On getting out, it was raining, and I steeled myself for a long, wet, and accordingly dangerous drive home. Fortunately, between exits 6 and 5 on 93, a miracle happened, and I outdrove the weather. The rest of the ride back was dry, fast, and stable, which you don't get much coming back from Mark's in the fall. It's raining now, but I'm on my couch and it doesn't matter, the show in the books.
Some words about Autumn Above from Thursday night: this was a remarkably heavy performance, though it might be expected as the band is composed mainly of people who are better known as being in several North Shore metal bands, mostly Endless Ruin. Sure, they're all-acoustic, and on CD their sound is a lot easier to interpret as more indie-rock (verging perhaps on emo due to the lyrical obsession with suicide), with nicely plucked guitar lines and close vocal harmonies, but live, up front, the impression is much different. The stop-on-a-dime riff blasts are pure metal, and if Ryan's been able to change his vocal style for this project, Chris has still definitely got his other influences (specifically, the ones that animate Cocaine Tongue) going strong. "Burn With Me", to call out a particular example, was significantly heavier, played sitting down on acoustics on Thursday night, than anything Chapter 50 did with synchronized headbanging on Friday night. As a result, this is a band that presents various sides that any rock fan can get into; the intent is still indie, but they were coming from a notably different place than the other bands at this gig, and the resulting sound is really interesting. If you know anyone who likes post-hardcore, point them at the band and tell them to spread the word; I haven't heard a whole ton of post-HC, but from what I have, listeners may find something to like, and I'm not sure that the band is going after that audience as of now.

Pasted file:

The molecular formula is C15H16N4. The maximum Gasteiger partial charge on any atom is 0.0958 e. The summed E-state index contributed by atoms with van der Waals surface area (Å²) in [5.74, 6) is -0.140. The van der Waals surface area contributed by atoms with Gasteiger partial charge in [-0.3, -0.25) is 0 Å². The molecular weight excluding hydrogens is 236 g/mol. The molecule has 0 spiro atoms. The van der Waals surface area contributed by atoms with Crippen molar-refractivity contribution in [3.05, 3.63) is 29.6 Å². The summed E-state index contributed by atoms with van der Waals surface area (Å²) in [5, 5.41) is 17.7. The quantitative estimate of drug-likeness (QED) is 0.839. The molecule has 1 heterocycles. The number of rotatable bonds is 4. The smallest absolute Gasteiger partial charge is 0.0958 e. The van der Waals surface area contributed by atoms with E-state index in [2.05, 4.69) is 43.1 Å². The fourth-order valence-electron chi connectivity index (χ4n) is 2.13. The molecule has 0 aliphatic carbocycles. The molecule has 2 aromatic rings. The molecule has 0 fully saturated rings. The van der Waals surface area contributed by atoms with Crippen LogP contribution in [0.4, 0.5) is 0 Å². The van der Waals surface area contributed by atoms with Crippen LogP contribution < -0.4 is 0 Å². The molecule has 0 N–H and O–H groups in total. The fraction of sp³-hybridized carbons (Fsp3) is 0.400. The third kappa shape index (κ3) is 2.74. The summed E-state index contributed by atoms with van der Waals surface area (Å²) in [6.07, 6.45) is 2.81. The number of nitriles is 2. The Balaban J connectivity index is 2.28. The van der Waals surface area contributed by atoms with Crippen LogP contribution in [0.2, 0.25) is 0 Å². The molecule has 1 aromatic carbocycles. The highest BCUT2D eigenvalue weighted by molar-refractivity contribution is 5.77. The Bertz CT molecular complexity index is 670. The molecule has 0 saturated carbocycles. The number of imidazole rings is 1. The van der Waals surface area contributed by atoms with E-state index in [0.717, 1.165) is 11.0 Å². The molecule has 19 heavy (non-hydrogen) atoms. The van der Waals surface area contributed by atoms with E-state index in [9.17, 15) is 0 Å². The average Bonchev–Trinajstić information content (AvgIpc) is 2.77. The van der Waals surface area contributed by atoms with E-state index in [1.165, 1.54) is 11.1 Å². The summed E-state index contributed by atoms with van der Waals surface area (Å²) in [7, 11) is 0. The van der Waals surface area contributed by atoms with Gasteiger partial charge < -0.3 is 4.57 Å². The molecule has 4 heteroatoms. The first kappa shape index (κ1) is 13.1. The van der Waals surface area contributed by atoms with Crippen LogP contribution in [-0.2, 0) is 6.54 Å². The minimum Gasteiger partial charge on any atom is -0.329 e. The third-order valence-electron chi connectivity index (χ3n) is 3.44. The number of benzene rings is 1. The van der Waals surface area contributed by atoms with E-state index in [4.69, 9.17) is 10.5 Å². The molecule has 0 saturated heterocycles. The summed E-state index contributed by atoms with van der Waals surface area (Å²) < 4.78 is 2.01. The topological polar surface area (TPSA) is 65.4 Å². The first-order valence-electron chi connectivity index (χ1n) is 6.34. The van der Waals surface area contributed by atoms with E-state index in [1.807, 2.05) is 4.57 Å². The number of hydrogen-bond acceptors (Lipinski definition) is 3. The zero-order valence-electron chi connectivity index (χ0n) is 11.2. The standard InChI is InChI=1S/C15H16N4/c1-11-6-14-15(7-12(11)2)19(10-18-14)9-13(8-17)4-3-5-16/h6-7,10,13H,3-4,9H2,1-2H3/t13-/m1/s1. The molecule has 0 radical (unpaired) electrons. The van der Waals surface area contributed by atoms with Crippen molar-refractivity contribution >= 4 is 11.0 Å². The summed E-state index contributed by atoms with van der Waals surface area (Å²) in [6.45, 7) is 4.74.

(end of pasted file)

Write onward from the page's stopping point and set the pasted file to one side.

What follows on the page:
This coming week is thick with gigs; Metal Thurday has a good lineup, MPD, Indignation, and Rohirrim provide eminent excuse to skip the drive and expense of going to Machine Head, and then it's Finntroll on Saturday. It may get expensive, but it's a fine time.